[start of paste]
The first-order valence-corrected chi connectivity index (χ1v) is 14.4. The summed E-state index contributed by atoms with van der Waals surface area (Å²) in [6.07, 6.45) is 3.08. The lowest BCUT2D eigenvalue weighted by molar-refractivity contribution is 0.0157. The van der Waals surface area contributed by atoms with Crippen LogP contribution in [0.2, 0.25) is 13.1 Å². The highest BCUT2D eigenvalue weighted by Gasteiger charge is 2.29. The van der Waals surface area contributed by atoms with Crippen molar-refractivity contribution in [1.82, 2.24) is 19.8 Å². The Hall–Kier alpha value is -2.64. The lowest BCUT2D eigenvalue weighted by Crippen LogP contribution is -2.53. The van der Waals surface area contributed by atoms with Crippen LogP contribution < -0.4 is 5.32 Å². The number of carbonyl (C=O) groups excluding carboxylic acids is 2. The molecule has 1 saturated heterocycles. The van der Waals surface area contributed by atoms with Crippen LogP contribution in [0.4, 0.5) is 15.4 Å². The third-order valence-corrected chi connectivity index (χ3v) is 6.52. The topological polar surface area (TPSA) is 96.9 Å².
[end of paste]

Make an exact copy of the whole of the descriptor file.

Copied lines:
The first-order valence-corrected chi connectivity index (χ1v) is 14.4. The summed E-state index contributed by atoms with van der Waals surface area (Å²) in [6.07, 6.45) is 3.08. The lowest BCUT2D eigenvalue weighted by molar-refractivity contribution is 0.0157. The van der Waals surface area contributed by atoms with Crippen LogP contribution in [0.2, 0.25) is 13.1 Å². The highest BCUT2D eigenvalue weighted by Gasteiger charge is 2.29. The van der Waals surface area contributed by atoms with Crippen molar-refractivity contribution in [1.82, 2.24) is 19.8 Å². The Hall–Kier alpha value is -2.64. The lowest BCUT2D eigenvalue weighted by Crippen LogP contribution is -2.53. The van der Waals surface area contributed by atoms with Crippen LogP contribution < -0.4 is 5.32 Å². The number of carbonyl (C=O) groups excluding carboxylic acids is 2. The molecule has 1 saturated heterocycles. The van der Waals surface area contributed by atoms with Crippen LogP contribution in [0.4, 0.5) is 15.4 Å². The third-order valence-corrected chi connectivity index (χ3v) is 6.52. The topological polar surface area (TPSA) is 96.9 Å².